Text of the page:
Angel Faith


Psychological assessment represents a core competency domain that continues to be uniquely associated with professional psychology. Despite the necessity and value of psychological assessment across domains of practice, there is growing concern regarding the training provided to developing clinicians, specifically psychology graduate students. Past studies have drawn attention to the discrepancy between predoctoral internship directors’ expectations related to assessment and the competency levels of incoming psychology interns. The purpose of this study was to conduct a national, online survey of psychology internship directors to examine their perspectives regarding current practices, emerging trends, and needed changes regarding psychological assessment at the internship level. The participants were 182 directors of pre-doctoral internships within the United States, which represented a 26% response rate. Participants were identified using the 2014-2015 APPIC directory of approved internship programs. Of the 182 responders, 66% were female and 34% were male, with a mean age of 46.88 years. Most of the responders self-identified as Caucasian (88%). Participants completed a questionnaire that included 32 items organized into five sections: (a) questionnaire instructions; (b) respondent demographics and background variables; (c) internship site/program characteristics; (d) current uses of psychological assessment measures within the internship program; and (e) respondent opinions regarding key considerations and future directions regarding psychological assessment practices. The present study focused mainly on section 5 of the questionnaire while two co-investigators addressed other sections. Results indicated trends toward increased technology use, stable or increased funding for psychological assessment, stable or increased emphasis on psychological assessment, an increasing influence of evidence based practices on psychological assessment, increased patient diversity and growing need for multicultural competence in assessment, increased need for training in therapeutic assessment, and increased need for experience in the psychological assessment of patients of varying developmental stages. A theme that emerged in the open-ended comments was a recommendation that academic programs strengthen their commitment to provide comprehensive, high-quality education and training in psychological assessment. The present study offers current findings that may be used to inform and strengthen education and training practices in psychological assessment.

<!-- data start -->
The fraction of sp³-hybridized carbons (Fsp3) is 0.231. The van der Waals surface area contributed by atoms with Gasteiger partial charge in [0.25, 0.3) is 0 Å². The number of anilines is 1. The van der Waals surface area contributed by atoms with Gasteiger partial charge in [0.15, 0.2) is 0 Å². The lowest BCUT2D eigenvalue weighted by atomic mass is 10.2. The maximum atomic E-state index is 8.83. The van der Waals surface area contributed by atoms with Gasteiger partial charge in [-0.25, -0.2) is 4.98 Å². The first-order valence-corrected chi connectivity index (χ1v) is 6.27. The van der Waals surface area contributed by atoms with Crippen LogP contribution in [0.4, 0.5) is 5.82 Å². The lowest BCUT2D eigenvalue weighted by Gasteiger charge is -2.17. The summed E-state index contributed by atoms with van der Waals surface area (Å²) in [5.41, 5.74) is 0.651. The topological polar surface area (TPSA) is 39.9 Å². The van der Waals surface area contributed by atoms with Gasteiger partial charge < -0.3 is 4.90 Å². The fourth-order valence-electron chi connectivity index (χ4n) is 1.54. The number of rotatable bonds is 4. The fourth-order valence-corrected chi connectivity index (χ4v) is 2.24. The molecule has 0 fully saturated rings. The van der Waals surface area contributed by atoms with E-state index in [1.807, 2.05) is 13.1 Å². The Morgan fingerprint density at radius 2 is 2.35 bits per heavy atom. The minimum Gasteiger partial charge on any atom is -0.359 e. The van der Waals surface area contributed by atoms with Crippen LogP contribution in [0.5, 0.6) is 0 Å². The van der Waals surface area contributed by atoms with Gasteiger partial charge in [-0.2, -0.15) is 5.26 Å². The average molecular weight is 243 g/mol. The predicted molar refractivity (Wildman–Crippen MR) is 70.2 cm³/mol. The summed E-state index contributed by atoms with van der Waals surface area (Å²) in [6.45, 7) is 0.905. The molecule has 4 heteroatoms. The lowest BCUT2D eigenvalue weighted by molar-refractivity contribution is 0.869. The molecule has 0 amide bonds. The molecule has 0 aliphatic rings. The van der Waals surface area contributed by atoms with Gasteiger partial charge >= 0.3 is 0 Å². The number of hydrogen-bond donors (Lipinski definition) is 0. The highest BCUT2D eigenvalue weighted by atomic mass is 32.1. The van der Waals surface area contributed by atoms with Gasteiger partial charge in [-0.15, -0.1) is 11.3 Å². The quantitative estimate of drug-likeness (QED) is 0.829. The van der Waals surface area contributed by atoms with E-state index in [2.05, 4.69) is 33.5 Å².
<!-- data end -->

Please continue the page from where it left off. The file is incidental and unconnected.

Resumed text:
Library of Congress Subject Headings

Dissertations (PsyD) -- Psychology; Psychodiagnostics; Interns (Clinical psychology) -- Case studies; Psychology students -- Study and teaching

Date of Award


School Affiliation

Graduate School of Education and Psychology



Degree Type


Degree Name


Faculty Advisor

Keatinge, Carolyn;